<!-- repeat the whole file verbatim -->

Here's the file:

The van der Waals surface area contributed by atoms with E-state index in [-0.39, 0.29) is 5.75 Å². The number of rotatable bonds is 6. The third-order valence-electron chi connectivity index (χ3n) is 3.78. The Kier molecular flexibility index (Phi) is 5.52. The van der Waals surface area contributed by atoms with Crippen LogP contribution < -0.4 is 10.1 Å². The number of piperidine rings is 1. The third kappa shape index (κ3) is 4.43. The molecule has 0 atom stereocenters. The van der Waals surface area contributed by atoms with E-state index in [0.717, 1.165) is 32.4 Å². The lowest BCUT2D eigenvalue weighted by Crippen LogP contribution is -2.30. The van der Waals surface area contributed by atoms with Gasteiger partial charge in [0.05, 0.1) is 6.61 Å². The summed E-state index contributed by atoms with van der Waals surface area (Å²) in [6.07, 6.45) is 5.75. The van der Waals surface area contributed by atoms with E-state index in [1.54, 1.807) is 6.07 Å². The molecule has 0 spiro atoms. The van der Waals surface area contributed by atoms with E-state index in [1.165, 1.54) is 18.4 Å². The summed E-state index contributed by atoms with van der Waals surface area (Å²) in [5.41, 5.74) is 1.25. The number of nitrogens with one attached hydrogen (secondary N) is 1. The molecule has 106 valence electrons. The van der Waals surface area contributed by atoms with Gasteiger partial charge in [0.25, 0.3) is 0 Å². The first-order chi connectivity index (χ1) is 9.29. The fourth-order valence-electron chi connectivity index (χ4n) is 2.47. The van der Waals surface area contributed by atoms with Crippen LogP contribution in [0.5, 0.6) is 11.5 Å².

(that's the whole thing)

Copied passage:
The van der Waals surface area contributed by atoms with E-state index in [-0.39, 0.29) is 5.75 Å². The number of rotatable bonds is 6. The third-order valence-electron chi connectivity index (χ3n) is 3.78. The Kier molecular flexibility index (Phi) is 5.52. The van der Waals surface area contributed by atoms with Crippen LogP contribution < -0.4 is 10.1 Å². The number of piperidine rings is 1. The third kappa shape index (κ3) is 4.43. The molecule has 0 atom stereocenters. The van der Waals surface area contributed by atoms with E-state index in [0.717, 1.165) is 32.4 Å². The lowest BCUT2D eigenvalue weighted by Crippen LogP contribution is -2.30. The van der Waals surface area contributed by atoms with Gasteiger partial charge in [0.05, 0.1) is 6.61 Å². The summed E-state index contributed by atoms with van der Waals surface area (Å²) in [6.07, 6.45) is 5.75. The van der Waals surface area contributed by atoms with E-state index in [1.54, 1.807) is 6.07 Å². The molecule has 0 spiro atoms. The van der Waals surface area contributed by atoms with E-state index in [1.165, 1.54) is 18.4 Å². The summed E-state index contributed by atoms with van der Waals surface area (Å²) in [5.41, 5.74) is 1.25. The number of nitrogens with one attached hydrogen (secondary N) is 1. The molecule has 106 valence electrons. The van der Waals surface area contributed by atoms with Gasteiger partial charge in [0.25, 0.3) is 0 Å². The first-order chi connectivity index (χ1) is 9.29. The fourth-order valence-electron chi connectivity index (χ4n) is 2.47. The van der Waals surface area contributed by atoms with Crippen LogP contribution in [0.5, 0.6) is 11.5 Å².